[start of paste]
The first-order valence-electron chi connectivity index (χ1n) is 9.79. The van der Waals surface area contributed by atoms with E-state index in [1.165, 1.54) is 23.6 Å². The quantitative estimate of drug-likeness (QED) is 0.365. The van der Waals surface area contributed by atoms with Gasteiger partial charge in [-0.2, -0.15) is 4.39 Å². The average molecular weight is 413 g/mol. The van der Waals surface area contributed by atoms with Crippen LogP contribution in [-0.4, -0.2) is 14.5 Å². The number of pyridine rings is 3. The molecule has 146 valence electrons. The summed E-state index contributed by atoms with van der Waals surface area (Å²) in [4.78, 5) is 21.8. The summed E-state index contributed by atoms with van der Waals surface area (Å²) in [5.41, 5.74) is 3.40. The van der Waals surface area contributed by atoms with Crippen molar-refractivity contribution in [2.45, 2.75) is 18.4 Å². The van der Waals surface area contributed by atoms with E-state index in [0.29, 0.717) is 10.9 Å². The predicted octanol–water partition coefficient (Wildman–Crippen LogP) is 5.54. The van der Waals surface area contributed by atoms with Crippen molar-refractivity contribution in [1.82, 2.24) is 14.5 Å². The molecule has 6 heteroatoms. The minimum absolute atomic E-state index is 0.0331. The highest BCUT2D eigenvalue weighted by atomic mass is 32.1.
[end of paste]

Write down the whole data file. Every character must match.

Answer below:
The first-order valence-electron chi connectivity index (χ1n) is 9.79. The van der Waals surface area contributed by atoms with E-state index in [1.165, 1.54) is 23.6 Å². The quantitative estimate of drug-likeness (QED) is 0.365. The van der Waals surface area contributed by atoms with Gasteiger partial charge in [-0.2, -0.15) is 4.39 Å². The average molecular weight is 413 g/mol. The van der Waals surface area contributed by atoms with Crippen LogP contribution in [-0.4, -0.2) is 14.5 Å². The number of pyridine rings is 3. The molecule has 146 valence electrons. The summed E-state index contributed by atoms with van der Waals surface area (Å²) in [4.78, 5) is 21.8. The summed E-state index contributed by atoms with van der Waals surface area (Å²) in [5.41, 5.74) is 3.40. The van der Waals surface area contributed by atoms with Crippen molar-refractivity contribution in [2.45, 2.75) is 18.4 Å². The van der Waals surface area contributed by atoms with E-state index in [0.29, 0.717) is 10.9 Å². The predicted octanol–water partition coefficient (Wildman–Crippen LogP) is 5.54. The van der Waals surface area contributed by atoms with Crippen molar-refractivity contribution in [1.82, 2.24) is 14.5 Å². The molecule has 6 heteroatoms. The minimum absolute atomic E-state index is 0.0331. The highest BCUT2D eigenvalue weighted by atomic mass is 32.1.